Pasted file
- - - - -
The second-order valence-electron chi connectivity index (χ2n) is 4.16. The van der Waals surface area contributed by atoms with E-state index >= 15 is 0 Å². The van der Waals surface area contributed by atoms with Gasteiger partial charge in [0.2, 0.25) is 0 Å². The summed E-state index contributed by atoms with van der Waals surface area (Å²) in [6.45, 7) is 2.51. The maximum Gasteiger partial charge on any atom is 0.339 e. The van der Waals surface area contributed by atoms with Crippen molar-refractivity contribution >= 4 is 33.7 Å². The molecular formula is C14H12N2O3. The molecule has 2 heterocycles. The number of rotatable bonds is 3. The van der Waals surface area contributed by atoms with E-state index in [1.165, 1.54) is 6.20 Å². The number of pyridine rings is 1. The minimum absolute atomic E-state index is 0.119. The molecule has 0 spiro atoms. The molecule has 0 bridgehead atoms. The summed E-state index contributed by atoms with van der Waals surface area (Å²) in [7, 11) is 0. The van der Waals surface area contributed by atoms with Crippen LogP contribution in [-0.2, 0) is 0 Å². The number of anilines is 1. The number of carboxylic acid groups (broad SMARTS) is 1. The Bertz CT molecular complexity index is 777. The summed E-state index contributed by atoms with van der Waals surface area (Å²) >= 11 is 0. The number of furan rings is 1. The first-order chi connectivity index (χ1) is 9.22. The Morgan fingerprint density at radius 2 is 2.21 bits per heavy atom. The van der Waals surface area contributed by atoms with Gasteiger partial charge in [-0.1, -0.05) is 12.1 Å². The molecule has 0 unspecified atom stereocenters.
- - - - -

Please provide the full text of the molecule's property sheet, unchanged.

The second-order valence-electron chi connectivity index (χ2n) is 4.16. The van der Waals surface area contributed by atoms with E-state index >= 15 is 0 Å². The van der Waals surface area contributed by atoms with Gasteiger partial charge in [0.2, 0.25) is 0 Å². The summed E-state index contributed by atoms with van der Waals surface area (Å²) in [6.45, 7) is 2.51. The maximum Gasteiger partial charge on any atom is 0.339 e. The van der Waals surface area contributed by atoms with Crippen molar-refractivity contribution >= 4 is 33.7 Å². The molecular formula is C14H12N2O3. The molecule has 2 heterocycles. The number of rotatable bonds is 3. The van der Waals surface area contributed by atoms with E-state index in [1.165, 1.54) is 6.20 Å². The number of pyridine rings is 1. The minimum absolute atomic E-state index is 0.119. The molecule has 0 spiro atoms. The molecule has 0 bridgehead atoms. The summed E-state index contributed by atoms with van der Waals surface area (Å²) in [7, 11) is 0. The van der Waals surface area contributed by atoms with Crippen LogP contribution in [-0.2, 0) is 0 Å². The number of anilines is 1. The number of carboxylic acid groups (broad SMARTS) is 1. The Bertz CT molecular complexity index is 777. The summed E-state index contributed by atoms with van der Waals surface area (Å²) >= 11 is 0. The number of furan rings is 1. The first-order chi connectivity index (χ1) is 9.22. The Morgan fingerprint density at radius 2 is 2.21 bits per heavy atom. The van der Waals surface area contributed by atoms with Gasteiger partial charge in [-0.1, -0.05) is 12.1 Å². The molecule has 0 unspecified atom stereocenters.